Commissioners share thoughts on major development
Last updated 12/8/2021 at Noon
As they unanimously approved the Sisters Woodlands project at their December 1 hearing, Sisters Planning Commissioners each voiced their concerns, questions, support, and suggestions regarding the significant impact of developing a majority of the former U.S. Forest Service property bounded by Highway 20, Barclay Drive, and North Pine Street.
Besides the main concern of increased traffic from the development, it was obvious from their comments that each of the commissioners had spent time studying the impact of the Woodlands. (see related story on page 1).
Commissioner Scot Davidson said the community’s strong opposition expressed at the previous hearing and in letters was hard to ignore. He pointed out that with increased growth in Sisters, it becomes a choice between increased density and an urban growth boundary expansion creating urban sprawl, both of which could impact the character and quality of life in
Davidson said, “I believe in the developers’ intent and see how the development could possibly serve as a model for other areas experiencing growth like Sisters.”
He placed the responsibility for positive managed growth on the desks of the Sisters City Council.
“The City Council has responsibility for growth… This kind of growth requires action by the City Council, looking at things like providing for non-motorized traffic and policies around affordable housing,” he
Commissioner Tom Reis said he was “impressed
with the number of trees being saved.” He also liked the design concepts. He views the Woodlands as a “test case of higher density for the city.” He is not in favor of urban sprawl. He had traffic access concerns, favoring a right in, right out only for the development to avoid traffic backups on Highway 20.
Reis also suggested that perhaps storage units for residents might be included in the planning, given the smaller sizes of the residences. He questioned how trash and recycling containers would be handled so they aren’t all sitting beside buildings or on the street. He also favors designated bike parking areas.
Commissioner Art Blumenkron stated that Sisters needs the housing the development provides. He also understands that current residents are not all in favor of growth that will impact their quality of life. However, he pointed out that the City must comply with state mandates regarding a 20-year supply of housing. He has concerns regarding the proposed crosswalk on Highway 20 causing traffic issues and would like to see better access for pedestrians and bicycles. He thinks a high-tech crosswalk for now is needed.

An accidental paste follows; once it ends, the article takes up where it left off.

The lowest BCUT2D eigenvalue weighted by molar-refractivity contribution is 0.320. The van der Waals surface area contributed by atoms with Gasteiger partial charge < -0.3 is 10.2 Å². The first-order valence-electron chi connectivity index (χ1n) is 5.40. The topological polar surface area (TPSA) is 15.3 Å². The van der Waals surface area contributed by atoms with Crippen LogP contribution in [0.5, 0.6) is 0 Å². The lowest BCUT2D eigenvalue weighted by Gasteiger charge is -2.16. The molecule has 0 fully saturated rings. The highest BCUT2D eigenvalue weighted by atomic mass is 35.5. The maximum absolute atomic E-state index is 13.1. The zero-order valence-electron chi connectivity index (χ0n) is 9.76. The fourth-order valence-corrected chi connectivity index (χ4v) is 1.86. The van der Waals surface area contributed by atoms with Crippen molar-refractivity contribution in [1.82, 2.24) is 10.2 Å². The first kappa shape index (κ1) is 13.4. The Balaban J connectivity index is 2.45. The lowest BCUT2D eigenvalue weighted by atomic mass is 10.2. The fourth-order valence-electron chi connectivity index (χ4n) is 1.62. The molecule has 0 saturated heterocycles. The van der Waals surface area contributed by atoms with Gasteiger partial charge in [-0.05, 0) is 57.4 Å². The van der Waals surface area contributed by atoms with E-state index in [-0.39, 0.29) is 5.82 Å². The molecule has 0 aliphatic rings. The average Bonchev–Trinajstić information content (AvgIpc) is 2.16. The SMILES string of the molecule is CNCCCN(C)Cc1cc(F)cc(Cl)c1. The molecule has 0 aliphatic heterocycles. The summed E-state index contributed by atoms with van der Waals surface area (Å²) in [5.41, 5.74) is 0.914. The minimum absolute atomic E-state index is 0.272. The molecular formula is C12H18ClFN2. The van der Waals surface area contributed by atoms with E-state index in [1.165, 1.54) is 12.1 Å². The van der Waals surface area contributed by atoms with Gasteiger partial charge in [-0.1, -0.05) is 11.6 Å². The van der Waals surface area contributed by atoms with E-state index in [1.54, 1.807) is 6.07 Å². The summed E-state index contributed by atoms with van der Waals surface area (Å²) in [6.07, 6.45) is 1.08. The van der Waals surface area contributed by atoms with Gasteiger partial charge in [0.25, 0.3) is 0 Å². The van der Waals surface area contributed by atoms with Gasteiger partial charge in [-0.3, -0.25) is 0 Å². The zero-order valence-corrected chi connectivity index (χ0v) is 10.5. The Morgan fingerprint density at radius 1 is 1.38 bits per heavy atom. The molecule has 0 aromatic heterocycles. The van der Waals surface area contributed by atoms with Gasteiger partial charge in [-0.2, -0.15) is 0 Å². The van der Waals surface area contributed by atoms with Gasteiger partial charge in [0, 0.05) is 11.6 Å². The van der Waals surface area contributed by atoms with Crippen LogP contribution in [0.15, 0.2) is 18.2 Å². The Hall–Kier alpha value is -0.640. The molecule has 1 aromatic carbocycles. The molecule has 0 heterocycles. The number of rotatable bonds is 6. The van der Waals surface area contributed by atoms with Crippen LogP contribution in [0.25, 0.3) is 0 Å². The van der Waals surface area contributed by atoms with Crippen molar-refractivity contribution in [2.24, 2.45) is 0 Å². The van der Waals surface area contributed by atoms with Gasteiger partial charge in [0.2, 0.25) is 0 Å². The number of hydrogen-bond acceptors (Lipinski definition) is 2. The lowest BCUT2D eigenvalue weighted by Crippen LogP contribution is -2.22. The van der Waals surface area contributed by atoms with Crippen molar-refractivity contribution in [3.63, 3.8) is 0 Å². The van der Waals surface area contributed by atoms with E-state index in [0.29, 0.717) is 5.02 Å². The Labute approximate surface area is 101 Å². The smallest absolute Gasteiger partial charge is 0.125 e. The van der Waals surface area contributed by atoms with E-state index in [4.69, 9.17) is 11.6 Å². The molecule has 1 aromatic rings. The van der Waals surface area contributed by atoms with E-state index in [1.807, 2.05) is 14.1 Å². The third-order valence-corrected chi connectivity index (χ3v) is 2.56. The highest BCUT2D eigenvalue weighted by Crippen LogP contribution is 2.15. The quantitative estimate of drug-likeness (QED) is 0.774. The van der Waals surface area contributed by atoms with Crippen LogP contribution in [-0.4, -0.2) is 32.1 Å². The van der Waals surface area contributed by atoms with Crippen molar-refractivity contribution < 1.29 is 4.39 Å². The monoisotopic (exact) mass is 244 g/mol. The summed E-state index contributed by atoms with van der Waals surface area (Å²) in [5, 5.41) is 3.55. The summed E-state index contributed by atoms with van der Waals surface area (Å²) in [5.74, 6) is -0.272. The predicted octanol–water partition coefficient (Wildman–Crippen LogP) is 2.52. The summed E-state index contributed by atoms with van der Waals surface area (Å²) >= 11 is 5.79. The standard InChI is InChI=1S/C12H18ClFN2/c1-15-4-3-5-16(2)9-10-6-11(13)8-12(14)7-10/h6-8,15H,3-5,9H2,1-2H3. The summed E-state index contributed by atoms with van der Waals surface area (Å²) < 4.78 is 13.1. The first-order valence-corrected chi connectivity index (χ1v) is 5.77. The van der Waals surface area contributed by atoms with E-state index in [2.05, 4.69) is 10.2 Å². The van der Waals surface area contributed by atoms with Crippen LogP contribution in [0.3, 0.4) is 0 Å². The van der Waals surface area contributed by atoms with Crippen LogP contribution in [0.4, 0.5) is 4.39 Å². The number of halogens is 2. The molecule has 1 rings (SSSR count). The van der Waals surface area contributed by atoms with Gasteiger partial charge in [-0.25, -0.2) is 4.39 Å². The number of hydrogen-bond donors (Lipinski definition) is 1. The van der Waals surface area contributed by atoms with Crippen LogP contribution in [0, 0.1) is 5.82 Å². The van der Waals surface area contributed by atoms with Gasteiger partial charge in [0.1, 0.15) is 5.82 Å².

Commissioner Jack Nagel was most concerned with the impact on traffic, saying, “More houses mean more people mean more traffic.” He believes that a bypass around Sisters is needed. For now, he would like to see a lower speed limit on Highway 20 between the Barclay roundabout and the downtown core.
“If they (the developers) live up to what they say, it might be alright.” Nagel reluctantly favored the application, with conditions.
Vice chair Cris Converse shared many of the concerns of her fellow commissioners — traffic impact, density of units, and provisions for crossing the highway. She also asked if the alternative of paying money into the City tree fund in lieu of planting trees could be eliminated — but that isn’t possible with the provisions in the development code.
Chairperson Jeff Seymour told the hearing that the Woodlands Master Plan “is the most thorough and thoughtful I’ve seen in my time on the Planning Commission.” He also lauded the staff review of the application as the most comprehensive he has seen. With 75 conditions of approval, the applicant has been held to a high standard compared to other builders. If the thoroughness of the master plan is any indication of how the project will be built out, Seymour said he is very optimistic about the finished product.
Seymour visited another tourist town, Jackson Hole, Wyoming, recently and compared it to Sisters. He said they are ahead of Sisters in growth and development and provide a cautionary tale. Due to high home prices ($2 million-plus), there is no workforce housing in town and service workers must commute from eastern Idaho over the Teton Pass to work. Restaurants and retail shops don’t have enough employees to serve tourists.
“I would trade some density for what our service workers provide us,” Seymour said. “I am excited about the Woodlands development.”
At the conclusion of their deliberations, the commissioners voted 6-0 in favor of approving the Sisters Woodlands applications, with staff conditions.